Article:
How to Be a Good Host

Updated November 24, 2007

If you or or another family member (even your child) wants to have friends over, you’ll need to have some hosting know-how to make sure that everybody, especially your guests, feel comfortable and enjoy themselves.

The Invitation

If you’re having a party, definitely send out invitation cards. Having everything written down improves your chances that everyone will know when, where, what to bring, what to wear, etc.

If you’re just inviting over a couple of friends, a phone call works well enough, and a face-to-face invitation works even better. Avoid email and text messaging unless you’re inviting over your friend who comes over every week anyhow.

The Preparation

  • Clean your house, car, etc. wherever the gathering will be. Cleaning up the area makes your guests feel comfortable and safe. It’s not about showing off. It’s about respecting your guest enough to not force them to sit in a dirty, messy environment where they can catch some illness or trip and hurt themselves.
  • Ask about special diets. If your guest is diabetic, vegetarian, vegan, lactose intolerant, gluten intolerant, allergic to anything, etc., find out before you plan the menu. The easiest way to find out is to… ask them!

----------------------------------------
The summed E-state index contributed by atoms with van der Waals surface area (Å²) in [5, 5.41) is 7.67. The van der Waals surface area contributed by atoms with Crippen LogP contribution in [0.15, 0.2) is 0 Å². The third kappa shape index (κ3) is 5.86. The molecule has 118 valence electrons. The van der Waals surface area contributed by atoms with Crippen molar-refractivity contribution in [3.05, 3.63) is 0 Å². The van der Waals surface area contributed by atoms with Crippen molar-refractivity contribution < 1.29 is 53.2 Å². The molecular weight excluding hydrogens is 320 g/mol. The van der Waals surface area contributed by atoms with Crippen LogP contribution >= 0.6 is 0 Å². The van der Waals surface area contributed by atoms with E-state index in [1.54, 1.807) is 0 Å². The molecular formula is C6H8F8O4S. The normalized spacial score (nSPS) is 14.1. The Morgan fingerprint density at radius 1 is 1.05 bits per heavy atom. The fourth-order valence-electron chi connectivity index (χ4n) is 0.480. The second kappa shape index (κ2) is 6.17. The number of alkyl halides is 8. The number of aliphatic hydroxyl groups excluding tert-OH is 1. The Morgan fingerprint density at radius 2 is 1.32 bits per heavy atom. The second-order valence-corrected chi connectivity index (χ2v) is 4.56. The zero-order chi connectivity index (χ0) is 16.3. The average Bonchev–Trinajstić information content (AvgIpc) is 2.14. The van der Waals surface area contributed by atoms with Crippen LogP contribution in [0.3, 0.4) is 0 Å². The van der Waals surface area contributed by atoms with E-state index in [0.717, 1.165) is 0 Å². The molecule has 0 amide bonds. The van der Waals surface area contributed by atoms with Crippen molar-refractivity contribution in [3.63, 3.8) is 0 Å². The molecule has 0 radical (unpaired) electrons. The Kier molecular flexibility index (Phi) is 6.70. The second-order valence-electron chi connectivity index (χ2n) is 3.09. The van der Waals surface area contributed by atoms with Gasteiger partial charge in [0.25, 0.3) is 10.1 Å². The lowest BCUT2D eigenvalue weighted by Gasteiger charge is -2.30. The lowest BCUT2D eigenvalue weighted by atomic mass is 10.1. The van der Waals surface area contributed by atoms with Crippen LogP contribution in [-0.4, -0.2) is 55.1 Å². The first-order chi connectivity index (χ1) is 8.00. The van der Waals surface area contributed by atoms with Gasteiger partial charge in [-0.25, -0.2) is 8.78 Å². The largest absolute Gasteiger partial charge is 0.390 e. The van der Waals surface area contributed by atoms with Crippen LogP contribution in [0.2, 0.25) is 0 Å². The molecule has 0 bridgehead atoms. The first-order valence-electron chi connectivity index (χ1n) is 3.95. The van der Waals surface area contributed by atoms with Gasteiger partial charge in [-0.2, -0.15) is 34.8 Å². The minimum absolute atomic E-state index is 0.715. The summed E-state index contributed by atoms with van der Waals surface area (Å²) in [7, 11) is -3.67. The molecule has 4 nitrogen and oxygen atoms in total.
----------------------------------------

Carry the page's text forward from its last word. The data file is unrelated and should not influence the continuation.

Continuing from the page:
• Always have something to eat and drink. If you’re just getting together for a few minutes, have tea, coffee, juice, soda, etc. and some snacks. For mornings, have brunch foods. For afternoons and evenings, have desserts and savory snacks. If you’re planning a party, a gathering that will last more than a few hours, or a gathering that happens during a typical meal time, always have a meal planned. Even if you don’t expect that your guests will stay for the meal, having one planned means that if they do stay later than expected, you can say, “why don’t you join us for dinner” and have all the ingredients and tableware that you need, so there’s no last-minute scrambling.
  • Put away anything that you don’t want your guests to see, touch, etc. This is especially important if your guests are children. Close off rooms that are off limits, and lock them if you can. Most bedroom door locks can be locked from the inside and opened from the outside using a small key (or in some cases a screw driver or even a paper clip). Make sure you can unlock the doors quickly and without much fuss before your guests come over; otherwise, you’ll spend your time fumbling with the lock instead of tending to your guests.
  • If you are planning activities, plan activities that your guest and you will both enjoy. Don’t just say, “Hey, I really like…” without asking the most important question, “Do you like…?”
  • Have a place where your guests can put their things. If you or they have children, or if you have pets, they should be able to put their belongings in a place where children and pets can’t get to them. Have a place to hang up coats, jackets, bags, etc. If you prefer to have shoes removed in the house, have a place where they can put their shoes without having to pile them up in the corner.